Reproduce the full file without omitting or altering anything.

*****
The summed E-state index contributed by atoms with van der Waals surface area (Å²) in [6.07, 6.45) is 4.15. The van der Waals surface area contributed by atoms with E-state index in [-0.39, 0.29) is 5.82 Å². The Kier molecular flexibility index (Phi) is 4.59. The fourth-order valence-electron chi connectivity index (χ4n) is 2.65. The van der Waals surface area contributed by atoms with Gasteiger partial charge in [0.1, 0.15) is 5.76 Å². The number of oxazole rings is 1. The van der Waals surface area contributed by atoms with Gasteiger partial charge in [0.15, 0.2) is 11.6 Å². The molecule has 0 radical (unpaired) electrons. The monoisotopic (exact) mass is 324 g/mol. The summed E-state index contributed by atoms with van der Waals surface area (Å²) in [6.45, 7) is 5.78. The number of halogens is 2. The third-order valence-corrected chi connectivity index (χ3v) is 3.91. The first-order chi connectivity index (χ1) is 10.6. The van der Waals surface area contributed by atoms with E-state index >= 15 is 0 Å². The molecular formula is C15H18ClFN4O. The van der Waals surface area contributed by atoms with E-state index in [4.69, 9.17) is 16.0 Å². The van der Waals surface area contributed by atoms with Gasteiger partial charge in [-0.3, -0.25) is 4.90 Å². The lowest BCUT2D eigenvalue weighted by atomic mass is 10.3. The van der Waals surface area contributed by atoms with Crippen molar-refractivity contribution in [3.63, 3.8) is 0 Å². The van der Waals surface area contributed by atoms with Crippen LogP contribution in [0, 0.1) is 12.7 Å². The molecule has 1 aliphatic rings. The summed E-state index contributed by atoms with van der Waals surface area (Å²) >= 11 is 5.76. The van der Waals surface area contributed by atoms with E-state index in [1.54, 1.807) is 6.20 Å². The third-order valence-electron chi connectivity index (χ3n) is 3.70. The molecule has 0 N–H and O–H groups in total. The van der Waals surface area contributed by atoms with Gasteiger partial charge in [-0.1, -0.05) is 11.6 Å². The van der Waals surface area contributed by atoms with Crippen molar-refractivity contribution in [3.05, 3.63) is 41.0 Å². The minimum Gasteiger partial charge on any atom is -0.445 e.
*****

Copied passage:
The summed E-state index contributed by atoms with van der Waals surface area (Å²) in [6.07, 6.45) is 4.15. The van der Waals surface area contributed by atoms with E-state index in [-0.39, 0.29) is 5.82 Å². The Kier molecular flexibility index (Phi) is 4.59. The fourth-order valence-electron chi connectivity index (χ4n) is 2.65. The van der Waals surface area contributed by atoms with Gasteiger partial charge in [0.1, 0.15) is 5.76 Å². The number of oxazole rings is 1. The van der Waals surface area contributed by atoms with Gasteiger partial charge in [0.15, 0.2) is 11.6 Å². The molecule has 0 radical (unpaired) electrons. The monoisotopic (exact) mass is 324 g/mol. The summed E-state index contributed by atoms with van der Waals surface area (Å²) in [6.45, 7) is 5.78. The number of halogens is 2. The third-order valence-corrected chi connectivity index (χ3v) is 3.91. The first-order chi connectivity index (χ1) is 10.6. The van der Waals surface area contributed by atoms with E-state index >= 15 is 0 Å². The molecular formula is C15H18ClFN4O. The van der Waals surface area contributed by atoms with E-state index in [4.69, 9.17) is 16.0 Å². The van der Waals surface area contributed by atoms with Gasteiger partial charge in [-0.3, -0.25) is 4.90 Å². The lowest BCUT2D eigenvalue weighted by atomic mass is 10.3. The van der Waals surface area contributed by atoms with Crippen molar-refractivity contribution in [3.63, 3.8) is 0 Å². The van der Waals surface area contributed by atoms with Crippen LogP contribution in [0, 0.1) is 12.7 Å². The molecule has 1 aliphatic rings. The summed E-state index contributed by atoms with van der Waals surface area (Å²) >= 11 is 5.76. The van der Waals surface area contributed by atoms with E-state index in [1.54, 1.807) is 6.20 Å². The third-order valence-electron chi connectivity index (χ3n) is 3.70. The molecule has 0 N–H and O–H groups in total. The van der Waals surface area contributed by atoms with Gasteiger partial charge in [-0.1, -0.05) is 11.6 Å². The van der Waals surface area contributed by atoms with Crippen molar-refractivity contribution in [3.05, 3.63) is 41.0 Å². The minimum Gasteiger partial charge on any atom is -0.445 e.